Rioting on the day of the Apprentice Boys parade in Derry resulted in clashes between residents of the Bogside and the RUC.
Barricades were erected and stones and petrol bombs thrown to keep the RUC out of the Bogside. Rioting spread across Northern Ireland with intense violence in Belfast.
The Taoiseach Jack Lynch ordered army field hospitals to be set up at the border and in a broadcast announced "...that the Irish government can no longer stand by...."
The British Home Secretary James Callaghan agreed to the deployment of British soldiers. Following negotiations between the army and local leaders, it was agreed to pull the RUC and 'B' Specials behind the army outside the Bogside. The violence led to more deaths across Northern Ireland.
The accompanying photograph shows republican graffiti and a poster behind a barricade of barbed wire in Derry in 1969.
© RTÉ Stills Library 0119/040
This report features the annual Apprentice Boys parade in Derry, including the wreath-laying at the war memorial and the outbreak of riots that would spread across Northern Ireland.
This report shows scenes of rioting taking place night and day in Derry. The report shows both injured civilians and injured police.
Watch more scenes of destruction from Derry: fires, petrol bombers, burned vehicles and buildings reduced to rubble.
In a landmark statement broadcast on radio and television, the Taoiseach Jack Lynch asks the British government to request a peace-keeping force from the United Nations.
The British Army set up barricades in the streets after being deployed in Derry.
Reactions from the streets of Derry to the arrival of British troops.
Reporters Tom McCaughren and Pat Sweeney on the arrival of British troops in Derry.
On the streets of Derry, there is confusion as British soldiers take up position. Mike Burns gets the reactions of Eamonn McCann and Eddie McAteer.
Representatives from the Bogside approach a barricade set up by British soldiers and ask to speak to an officer.
RTÉ News reports on the scenes at the end of the day that saw the arrival of British soldiers in Derry city.
It is hoped that the presence of the British Army will help to contain a volatile situation in Northern Ireland.
On a night when six people died across Northern Ireland, one of the victims was a young boy. In the Falls Road area of Belfast, there were vicious clashes between Protestants and Catholics.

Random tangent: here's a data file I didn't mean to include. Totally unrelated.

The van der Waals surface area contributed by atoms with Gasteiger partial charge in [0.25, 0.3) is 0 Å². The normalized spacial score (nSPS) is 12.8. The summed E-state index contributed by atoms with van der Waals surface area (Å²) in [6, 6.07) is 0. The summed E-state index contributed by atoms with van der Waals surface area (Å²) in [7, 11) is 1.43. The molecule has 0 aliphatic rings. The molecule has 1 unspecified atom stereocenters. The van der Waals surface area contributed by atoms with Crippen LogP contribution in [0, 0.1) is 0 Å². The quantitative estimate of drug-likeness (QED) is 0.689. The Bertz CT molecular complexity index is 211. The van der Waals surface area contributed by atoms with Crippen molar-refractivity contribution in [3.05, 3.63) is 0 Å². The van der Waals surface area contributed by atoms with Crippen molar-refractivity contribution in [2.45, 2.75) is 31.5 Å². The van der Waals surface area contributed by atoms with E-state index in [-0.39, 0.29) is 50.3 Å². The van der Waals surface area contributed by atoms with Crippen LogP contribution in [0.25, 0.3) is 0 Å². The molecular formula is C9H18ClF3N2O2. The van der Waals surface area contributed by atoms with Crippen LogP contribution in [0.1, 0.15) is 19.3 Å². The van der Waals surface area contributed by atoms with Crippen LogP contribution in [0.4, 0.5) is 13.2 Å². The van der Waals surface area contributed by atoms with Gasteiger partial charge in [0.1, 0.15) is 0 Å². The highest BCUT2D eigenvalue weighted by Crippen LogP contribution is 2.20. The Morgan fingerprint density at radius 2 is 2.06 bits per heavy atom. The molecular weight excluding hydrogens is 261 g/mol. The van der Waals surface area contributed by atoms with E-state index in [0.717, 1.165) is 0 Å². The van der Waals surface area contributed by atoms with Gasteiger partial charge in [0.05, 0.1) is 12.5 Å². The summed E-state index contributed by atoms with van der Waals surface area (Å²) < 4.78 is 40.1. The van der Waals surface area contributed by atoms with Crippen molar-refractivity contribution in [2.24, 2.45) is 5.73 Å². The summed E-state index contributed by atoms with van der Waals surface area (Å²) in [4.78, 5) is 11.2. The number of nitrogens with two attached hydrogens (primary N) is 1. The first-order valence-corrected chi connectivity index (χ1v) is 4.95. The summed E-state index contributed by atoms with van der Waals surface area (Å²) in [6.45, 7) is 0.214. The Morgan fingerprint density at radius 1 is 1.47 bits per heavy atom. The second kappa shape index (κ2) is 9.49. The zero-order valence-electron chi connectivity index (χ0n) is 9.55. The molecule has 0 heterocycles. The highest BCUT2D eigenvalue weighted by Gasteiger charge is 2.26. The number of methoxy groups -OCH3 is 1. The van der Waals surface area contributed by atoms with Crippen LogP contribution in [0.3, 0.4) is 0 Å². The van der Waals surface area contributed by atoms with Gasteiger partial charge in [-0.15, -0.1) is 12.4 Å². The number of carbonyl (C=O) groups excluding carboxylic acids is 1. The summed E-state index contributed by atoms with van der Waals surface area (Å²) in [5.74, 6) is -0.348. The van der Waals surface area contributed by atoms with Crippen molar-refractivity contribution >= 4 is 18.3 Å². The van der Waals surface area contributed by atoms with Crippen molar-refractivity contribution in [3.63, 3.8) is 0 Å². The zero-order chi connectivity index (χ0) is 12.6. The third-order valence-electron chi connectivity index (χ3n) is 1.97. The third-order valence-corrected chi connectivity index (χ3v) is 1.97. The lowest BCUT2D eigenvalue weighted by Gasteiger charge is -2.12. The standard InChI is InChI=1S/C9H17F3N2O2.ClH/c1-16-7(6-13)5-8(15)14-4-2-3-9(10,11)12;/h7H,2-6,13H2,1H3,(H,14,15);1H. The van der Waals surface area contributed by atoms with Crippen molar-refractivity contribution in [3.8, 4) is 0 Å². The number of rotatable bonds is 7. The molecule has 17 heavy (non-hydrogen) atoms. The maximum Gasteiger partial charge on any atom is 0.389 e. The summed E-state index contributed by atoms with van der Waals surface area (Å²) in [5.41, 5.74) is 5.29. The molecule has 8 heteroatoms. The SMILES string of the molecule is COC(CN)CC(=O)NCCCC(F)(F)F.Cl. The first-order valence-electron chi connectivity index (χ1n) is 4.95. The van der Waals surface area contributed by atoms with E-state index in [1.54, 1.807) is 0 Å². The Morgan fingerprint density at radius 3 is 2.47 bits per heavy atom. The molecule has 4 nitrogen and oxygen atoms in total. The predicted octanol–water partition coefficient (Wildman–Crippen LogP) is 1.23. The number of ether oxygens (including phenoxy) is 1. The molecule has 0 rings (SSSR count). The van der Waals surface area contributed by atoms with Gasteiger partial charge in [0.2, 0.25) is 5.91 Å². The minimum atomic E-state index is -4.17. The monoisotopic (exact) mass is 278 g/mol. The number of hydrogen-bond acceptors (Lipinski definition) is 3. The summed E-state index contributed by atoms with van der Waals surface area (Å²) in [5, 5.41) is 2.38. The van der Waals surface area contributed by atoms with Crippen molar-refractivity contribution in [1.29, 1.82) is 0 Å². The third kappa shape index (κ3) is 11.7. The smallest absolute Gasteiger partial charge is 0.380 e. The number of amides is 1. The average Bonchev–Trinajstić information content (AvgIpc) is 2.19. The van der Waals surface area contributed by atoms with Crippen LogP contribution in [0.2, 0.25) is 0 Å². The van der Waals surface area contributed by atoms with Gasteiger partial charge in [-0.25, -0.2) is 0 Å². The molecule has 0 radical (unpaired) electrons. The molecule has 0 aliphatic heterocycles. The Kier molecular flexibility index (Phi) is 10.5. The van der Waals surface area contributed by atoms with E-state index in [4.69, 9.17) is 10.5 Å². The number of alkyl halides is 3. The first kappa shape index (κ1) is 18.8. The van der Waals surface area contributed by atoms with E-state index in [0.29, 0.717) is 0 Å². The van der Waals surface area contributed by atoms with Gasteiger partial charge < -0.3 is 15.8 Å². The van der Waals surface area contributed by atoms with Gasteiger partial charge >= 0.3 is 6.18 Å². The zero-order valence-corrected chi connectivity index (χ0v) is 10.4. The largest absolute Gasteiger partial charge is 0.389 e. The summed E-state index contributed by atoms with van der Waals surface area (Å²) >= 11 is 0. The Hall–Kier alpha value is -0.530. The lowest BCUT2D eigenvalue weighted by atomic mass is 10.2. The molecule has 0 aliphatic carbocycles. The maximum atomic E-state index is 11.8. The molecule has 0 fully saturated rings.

Kevin Healy reports on a night of violence that saw gunfire on Hooker Street where Protestants joined with the RUC in a fierce attack.
Barry Linnane speaks with residents of Bombay Street, where homes have been burnt by Loyalist mobs.
British troops take up positions while many buildings continue to burn.
Bernadette Devlin urges the people of the Bogside to continue to man the barricades.
RTÉ News reports on the damage done to property around Brookfield Street in Belfast.
Catholics fleeing from violence arrive south of the border in Dundalk, Co. Louth. The report shows people at the train station where women and nuns provide them with assistance in the form of food and clothing.
The Northern Ireland Prime Minister, James Chichester-Clark is highly critical of the Irish government's response to the outbreak of violence.
Tom McCaughren reports on the arrival of 300 soldiers of the First Battalion, Queen's Regiment, in Derry.
Bernadette Devlin talks to Tom McCaughren on the streets of Derry about the RUC, the British army and the Prime Minister Chichester-Clark.
Following days of increasing violence across Northern Ireland, General Officer Commanding Lieutenant Ian Freeland gives a press conference. He warns that the honeymoon period for the army's arrival is coming to an end.
The funerals of two victims of the violence take place in Belfast.
Andy O'Mahony speaks to John Hume about all that has happened in Northern Ireland since the civil rights demonstration of 5 October 1968.
Aidan Corrigan of the Dungannon Civil Rights Committee justifies a call for British troops to be responsible for law and order in the area.
Eamonn McCann talks to Tom McCaughren about Radio Free Derry broadcasting again.
Following Lt. General Freeland's announcement that the 'B' Specials were to be withdrawn from riot duty, Minister of Development, Brian Faulkner, holds a press conference to explain his government's position on the Ulster Special Constabulary.
British Labour MPs visit the Bogside and hear the views of local residents about the recent violence and the high rate of unemployment.
James Callaghan, the British Home Secretary, comes to Northern Ireland on a three-day fact-finding mission. Callaghan was greeted by dignitaries, Mr. Chichester-Clarke, Lord Gray, Mr. Oliver Wright, and Lt. Gen. Sir Ian Freeland.